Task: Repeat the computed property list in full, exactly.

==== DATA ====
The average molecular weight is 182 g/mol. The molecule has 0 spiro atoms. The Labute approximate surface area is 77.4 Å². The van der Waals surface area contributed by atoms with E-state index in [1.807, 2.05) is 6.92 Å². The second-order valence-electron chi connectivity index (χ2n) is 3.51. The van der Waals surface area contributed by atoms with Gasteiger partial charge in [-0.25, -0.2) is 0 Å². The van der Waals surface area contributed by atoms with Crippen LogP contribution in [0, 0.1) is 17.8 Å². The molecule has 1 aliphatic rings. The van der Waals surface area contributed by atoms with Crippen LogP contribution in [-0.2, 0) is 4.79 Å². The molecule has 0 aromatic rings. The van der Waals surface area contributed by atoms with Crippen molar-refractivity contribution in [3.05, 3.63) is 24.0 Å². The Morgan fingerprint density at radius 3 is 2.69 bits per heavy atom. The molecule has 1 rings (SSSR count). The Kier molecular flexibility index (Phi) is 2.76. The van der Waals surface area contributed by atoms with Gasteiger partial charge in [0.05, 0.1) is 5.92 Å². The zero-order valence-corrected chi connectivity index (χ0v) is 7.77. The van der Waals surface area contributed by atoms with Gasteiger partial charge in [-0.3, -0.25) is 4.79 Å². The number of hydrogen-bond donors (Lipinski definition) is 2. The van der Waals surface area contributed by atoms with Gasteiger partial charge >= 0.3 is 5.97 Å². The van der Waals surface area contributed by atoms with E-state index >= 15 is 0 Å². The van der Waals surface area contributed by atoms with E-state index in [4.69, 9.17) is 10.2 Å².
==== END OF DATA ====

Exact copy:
The average molecular weight is 182 g/mol. The molecule has 0 spiro atoms. The Labute approximate surface area is 77.4 Å². The van der Waals surface area contributed by atoms with E-state index in [1.807, 2.05) is 6.92 Å². The second-order valence-electron chi connectivity index (χ2n) is 3.51. The van der Waals surface area contributed by atoms with Gasteiger partial charge in [-0.25, -0.2) is 0 Å². The van der Waals surface area contributed by atoms with Crippen LogP contribution in [0, 0.1) is 17.8 Å². The molecule has 1 aliphatic rings. The van der Waals surface area contributed by atoms with Crippen LogP contribution in [-0.2, 0) is 4.79 Å². The molecule has 0 aromatic rings. The van der Waals surface area contributed by atoms with Crippen molar-refractivity contribution in [3.05, 3.63) is 24.0 Å². The Morgan fingerprint density at radius 3 is 2.69 bits per heavy atom. The molecule has 1 rings (SSSR count). The Kier molecular flexibility index (Phi) is 2.76. The van der Waals surface area contributed by atoms with Gasteiger partial charge in [0.05, 0.1) is 5.92 Å². The zero-order valence-corrected chi connectivity index (χ0v) is 7.77. The van der Waals surface area contributed by atoms with Gasteiger partial charge in [-0.3, -0.25) is 4.79 Å². The number of hydrogen-bond donors (Lipinski definition) is 2. The van der Waals surface area contributed by atoms with Gasteiger partial charge >= 0.3 is 5.97 Å². The van der Waals surface area contributed by atoms with E-state index >= 15 is 0 Å². The van der Waals surface area contributed by atoms with E-state index in [4.69, 9.17) is 10.2 Å².